Breastfeeding Effects on Brain Development

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We’ve all heard that breast is best. By now, the World Health Organization and the Center for Disease Control has managed to convince most of us that the milk out bodies produce for our babies gives them the best nutrition. Most of us also know moms’ health benefits from breastfeeding. Did you know, though, that your baby’s intelligence could be positively affected by your choice to breastfeed?

Medical studies have shown that there are two acids in your breast milk, called DHA and ARA, which have a direct impact on your baby’s cognitive development. The lactose in your breast milk is also known to help with your baby’s brain development. Together, these substances also affect:

  • Motor responses
  • Eyesight
  • Central nervous system development
  • Development of nerve cells

Well Researched

Studies have shown that breastfeeding is linked to higher IQ scores in children at seven to eight years of age. The results were even more pronounced for children who were born prematurely. One study showed that full term babies who had been breastfed for at least eight months had average IQ scores 6.2 points higher than babies who were not breastfed. Premature babies who had been breastfed for eight months or more averaged 8.3 points higher than babies who were formula fed.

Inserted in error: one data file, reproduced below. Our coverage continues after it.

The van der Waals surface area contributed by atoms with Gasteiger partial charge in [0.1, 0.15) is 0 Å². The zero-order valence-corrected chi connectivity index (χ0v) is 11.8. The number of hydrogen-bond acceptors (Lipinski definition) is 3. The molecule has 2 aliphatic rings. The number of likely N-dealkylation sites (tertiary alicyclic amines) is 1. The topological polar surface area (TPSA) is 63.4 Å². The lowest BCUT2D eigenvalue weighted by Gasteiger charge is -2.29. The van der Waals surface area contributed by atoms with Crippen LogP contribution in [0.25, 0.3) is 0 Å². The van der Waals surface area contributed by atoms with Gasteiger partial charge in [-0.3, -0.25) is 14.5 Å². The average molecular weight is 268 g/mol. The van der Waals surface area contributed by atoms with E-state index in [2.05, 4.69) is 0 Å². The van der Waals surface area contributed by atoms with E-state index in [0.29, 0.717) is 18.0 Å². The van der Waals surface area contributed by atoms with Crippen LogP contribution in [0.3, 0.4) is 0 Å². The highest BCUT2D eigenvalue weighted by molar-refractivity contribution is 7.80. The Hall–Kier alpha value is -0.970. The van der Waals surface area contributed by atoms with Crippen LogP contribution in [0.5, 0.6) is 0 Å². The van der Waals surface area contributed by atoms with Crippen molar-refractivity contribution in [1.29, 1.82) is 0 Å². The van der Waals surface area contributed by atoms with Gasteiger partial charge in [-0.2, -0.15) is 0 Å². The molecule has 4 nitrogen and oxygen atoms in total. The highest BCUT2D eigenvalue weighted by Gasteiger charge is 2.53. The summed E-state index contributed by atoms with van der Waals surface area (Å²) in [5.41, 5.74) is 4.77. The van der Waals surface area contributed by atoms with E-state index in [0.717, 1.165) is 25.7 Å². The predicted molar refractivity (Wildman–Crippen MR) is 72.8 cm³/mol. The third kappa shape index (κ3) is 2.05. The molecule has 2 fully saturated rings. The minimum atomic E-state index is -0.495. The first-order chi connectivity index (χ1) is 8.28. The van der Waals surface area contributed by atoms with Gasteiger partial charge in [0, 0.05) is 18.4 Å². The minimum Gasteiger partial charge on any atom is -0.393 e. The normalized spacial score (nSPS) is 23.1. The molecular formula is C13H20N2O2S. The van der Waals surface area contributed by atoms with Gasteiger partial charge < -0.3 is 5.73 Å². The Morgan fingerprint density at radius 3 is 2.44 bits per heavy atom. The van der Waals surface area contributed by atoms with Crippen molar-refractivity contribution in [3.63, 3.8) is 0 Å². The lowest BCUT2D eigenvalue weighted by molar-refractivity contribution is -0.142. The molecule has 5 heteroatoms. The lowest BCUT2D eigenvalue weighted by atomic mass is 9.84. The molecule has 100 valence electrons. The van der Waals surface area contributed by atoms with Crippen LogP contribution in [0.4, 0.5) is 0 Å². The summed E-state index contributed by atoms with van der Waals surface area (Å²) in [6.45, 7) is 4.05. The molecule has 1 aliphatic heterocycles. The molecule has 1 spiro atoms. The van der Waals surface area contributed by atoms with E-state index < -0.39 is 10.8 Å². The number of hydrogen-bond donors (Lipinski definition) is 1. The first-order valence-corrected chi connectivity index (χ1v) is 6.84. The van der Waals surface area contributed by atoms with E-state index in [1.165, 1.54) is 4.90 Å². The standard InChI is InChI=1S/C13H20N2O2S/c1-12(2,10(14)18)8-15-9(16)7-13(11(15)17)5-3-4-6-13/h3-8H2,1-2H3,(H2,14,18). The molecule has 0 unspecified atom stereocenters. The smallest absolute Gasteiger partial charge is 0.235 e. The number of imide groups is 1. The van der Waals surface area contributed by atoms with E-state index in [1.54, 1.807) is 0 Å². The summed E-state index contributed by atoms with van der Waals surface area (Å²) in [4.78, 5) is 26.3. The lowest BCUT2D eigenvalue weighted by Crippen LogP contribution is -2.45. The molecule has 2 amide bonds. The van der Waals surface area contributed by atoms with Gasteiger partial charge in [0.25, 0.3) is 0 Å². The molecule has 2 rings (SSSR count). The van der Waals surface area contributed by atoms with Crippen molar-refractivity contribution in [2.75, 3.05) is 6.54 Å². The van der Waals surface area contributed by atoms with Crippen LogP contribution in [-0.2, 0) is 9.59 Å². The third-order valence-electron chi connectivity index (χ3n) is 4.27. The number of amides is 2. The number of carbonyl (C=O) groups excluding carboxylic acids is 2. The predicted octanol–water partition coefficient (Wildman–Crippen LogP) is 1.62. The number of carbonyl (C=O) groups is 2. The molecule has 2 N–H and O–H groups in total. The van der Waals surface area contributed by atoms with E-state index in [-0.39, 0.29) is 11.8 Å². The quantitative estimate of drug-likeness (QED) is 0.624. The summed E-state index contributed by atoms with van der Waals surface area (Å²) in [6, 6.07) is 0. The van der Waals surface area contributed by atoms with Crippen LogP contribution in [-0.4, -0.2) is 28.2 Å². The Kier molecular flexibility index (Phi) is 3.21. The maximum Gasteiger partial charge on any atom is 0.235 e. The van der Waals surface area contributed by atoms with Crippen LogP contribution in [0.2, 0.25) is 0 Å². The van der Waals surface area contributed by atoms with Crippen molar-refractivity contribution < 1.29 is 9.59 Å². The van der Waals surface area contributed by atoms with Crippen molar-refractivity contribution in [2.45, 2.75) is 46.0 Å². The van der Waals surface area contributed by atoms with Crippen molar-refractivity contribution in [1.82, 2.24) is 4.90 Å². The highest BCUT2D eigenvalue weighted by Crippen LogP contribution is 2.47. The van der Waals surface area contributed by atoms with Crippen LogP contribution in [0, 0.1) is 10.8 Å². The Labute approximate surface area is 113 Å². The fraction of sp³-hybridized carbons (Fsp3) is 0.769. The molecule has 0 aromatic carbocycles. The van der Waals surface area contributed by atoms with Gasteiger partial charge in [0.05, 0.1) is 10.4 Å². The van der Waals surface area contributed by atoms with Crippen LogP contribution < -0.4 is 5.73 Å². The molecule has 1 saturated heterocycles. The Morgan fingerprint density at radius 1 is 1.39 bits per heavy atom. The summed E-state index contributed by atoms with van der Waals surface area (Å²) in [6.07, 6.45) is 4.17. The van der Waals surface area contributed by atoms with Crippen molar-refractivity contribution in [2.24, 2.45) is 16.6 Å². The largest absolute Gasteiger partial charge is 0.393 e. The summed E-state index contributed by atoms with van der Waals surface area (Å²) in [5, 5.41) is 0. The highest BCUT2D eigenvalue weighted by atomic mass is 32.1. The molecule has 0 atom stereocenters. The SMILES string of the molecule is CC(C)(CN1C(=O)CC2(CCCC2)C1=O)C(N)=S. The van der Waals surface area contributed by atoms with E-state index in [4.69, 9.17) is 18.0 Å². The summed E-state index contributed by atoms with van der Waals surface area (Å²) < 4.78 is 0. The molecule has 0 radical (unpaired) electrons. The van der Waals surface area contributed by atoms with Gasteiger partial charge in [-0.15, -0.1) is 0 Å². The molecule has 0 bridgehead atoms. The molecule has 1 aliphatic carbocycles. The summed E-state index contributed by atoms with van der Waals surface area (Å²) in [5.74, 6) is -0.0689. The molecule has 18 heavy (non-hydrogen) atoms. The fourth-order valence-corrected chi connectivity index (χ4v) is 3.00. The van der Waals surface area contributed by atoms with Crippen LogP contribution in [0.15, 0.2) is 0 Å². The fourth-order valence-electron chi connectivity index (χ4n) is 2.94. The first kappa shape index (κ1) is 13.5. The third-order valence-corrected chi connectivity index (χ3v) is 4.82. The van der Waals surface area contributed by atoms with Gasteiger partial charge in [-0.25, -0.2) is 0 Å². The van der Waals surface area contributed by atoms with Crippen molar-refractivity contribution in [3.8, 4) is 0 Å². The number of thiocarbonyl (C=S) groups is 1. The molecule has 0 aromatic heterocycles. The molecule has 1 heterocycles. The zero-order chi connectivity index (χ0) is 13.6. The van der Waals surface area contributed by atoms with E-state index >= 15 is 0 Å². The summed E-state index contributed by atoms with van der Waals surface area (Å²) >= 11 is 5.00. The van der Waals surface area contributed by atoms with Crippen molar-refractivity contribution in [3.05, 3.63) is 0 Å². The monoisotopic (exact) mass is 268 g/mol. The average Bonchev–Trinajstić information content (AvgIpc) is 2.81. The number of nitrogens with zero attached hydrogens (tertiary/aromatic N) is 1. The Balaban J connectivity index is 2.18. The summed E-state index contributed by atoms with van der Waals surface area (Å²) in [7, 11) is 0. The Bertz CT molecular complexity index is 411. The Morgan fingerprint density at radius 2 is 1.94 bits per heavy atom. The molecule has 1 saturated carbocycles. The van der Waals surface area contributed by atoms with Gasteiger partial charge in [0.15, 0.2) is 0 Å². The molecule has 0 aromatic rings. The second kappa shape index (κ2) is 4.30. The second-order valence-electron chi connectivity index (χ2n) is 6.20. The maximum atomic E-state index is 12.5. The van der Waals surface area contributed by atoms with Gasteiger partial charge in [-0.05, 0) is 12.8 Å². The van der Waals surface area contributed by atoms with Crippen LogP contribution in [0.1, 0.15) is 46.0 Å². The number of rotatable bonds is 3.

Many studies have been conducted on the relationship between breastfeeding and brain development. The numbers differ slightly from one study to the next, but they all agree on one thing: breastfeeding your baby is optimal for her cognitive growth and brain development.

This doesn’t mean that your baby will automatically graduate Magna Cum Laude if you breastfeed her. There are many other factors which go into your baby’s intellectual development, not the least of which is your involvement in her education as she grows up. Breastfeeding does mean, however, that you are giving your developing baby the right nutrients her body and brain need to properly develop to her full potential.

Staying the Course

Many women become frustrated when trying to breastfeed. It can be hard not to give up. If you consider the many benefits of breastfeeding your baby, not the least of which is the improved brain development, it makes it easier to stay the course. Support groups like La Leche League also offer help to mothers who want to breastfeed their babies. If nothing else, when you feel yourself getting discouraged, remember that those few extra points just might add up to an extra point or two on her SATs eighteen years from now.

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This entry was posted in Breastfeeding.


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